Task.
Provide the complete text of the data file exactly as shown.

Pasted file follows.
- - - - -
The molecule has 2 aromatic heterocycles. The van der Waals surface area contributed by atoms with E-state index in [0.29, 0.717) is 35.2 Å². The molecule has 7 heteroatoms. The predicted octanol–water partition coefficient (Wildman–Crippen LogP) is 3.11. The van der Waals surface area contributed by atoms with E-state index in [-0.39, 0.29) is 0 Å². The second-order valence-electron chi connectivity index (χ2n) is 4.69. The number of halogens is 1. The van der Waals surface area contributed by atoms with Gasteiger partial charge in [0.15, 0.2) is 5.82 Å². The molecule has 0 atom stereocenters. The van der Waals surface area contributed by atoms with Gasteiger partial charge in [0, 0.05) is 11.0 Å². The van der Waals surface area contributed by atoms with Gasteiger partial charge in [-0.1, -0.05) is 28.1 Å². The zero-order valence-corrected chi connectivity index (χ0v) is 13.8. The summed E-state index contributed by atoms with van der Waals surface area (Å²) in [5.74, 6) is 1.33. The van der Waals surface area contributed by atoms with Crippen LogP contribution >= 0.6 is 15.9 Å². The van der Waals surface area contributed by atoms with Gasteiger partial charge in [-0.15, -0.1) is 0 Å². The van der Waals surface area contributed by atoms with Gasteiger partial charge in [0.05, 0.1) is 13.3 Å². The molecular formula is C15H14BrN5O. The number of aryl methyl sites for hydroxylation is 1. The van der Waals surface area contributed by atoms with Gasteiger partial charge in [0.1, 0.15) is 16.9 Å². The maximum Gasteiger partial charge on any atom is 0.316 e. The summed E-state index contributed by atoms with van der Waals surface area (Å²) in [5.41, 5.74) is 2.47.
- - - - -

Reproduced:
The molecule has 2 aromatic heterocycles. The van der Waals surface area contributed by atoms with E-state index in [0.29, 0.717) is 35.2 Å². The molecule has 7 heteroatoms. The predicted octanol–water partition coefficient (Wildman–Crippen LogP) is 3.11. The van der Waals surface area contributed by atoms with E-state index in [-0.39, 0.29) is 0 Å². The second-order valence-electron chi connectivity index (χ2n) is 4.69. The number of halogens is 1. The van der Waals surface area contributed by atoms with Gasteiger partial charge in [0.15, 0.2) is 5.82 Å². The molecule has 0 atom stereocenters. The van der Waals surface area contributed by atoms with Gasteiger partial charge in [0, 0.05) is 11.0 Å². The van der Waals surface area contributed by atoms with Gasteiger partial charge in [-0.1, -0.05) is 28.1 Å². The zero-order valence-corrected chi connectivity index (χ0v) is 13.8. The summed E-state index contributed by atoms with van der Waals surface area (Å²) in [5.74, 6) is 1.33. The van der Waals surface area contributed by atoms with Crippen LogP contribution >= 0.6 is 15.9 Å². The van der Waals surface area contributed by atoms with Gasteiger partial charge in [-0.15, -0.1) is 0 Å². The van der Waals surface area contributed by atoms with Gasteiger partial charge in [0.05, 0.1) is 13.3 Å². The molecular formula is C15H14BrN5O. The number of aryl methyl sites for hydroxylation is 1. The van der Waals surface area contributed by atoms with Gasteiger partial charge in [0.1, 0.15) is 16.9 Å². The maximum Gasteiger partial charge on any atom is 0.316 e. The summed E-state index contributed by atoms with van der Waals surface area (Å²) in [5.41, 5.74) is 2.47.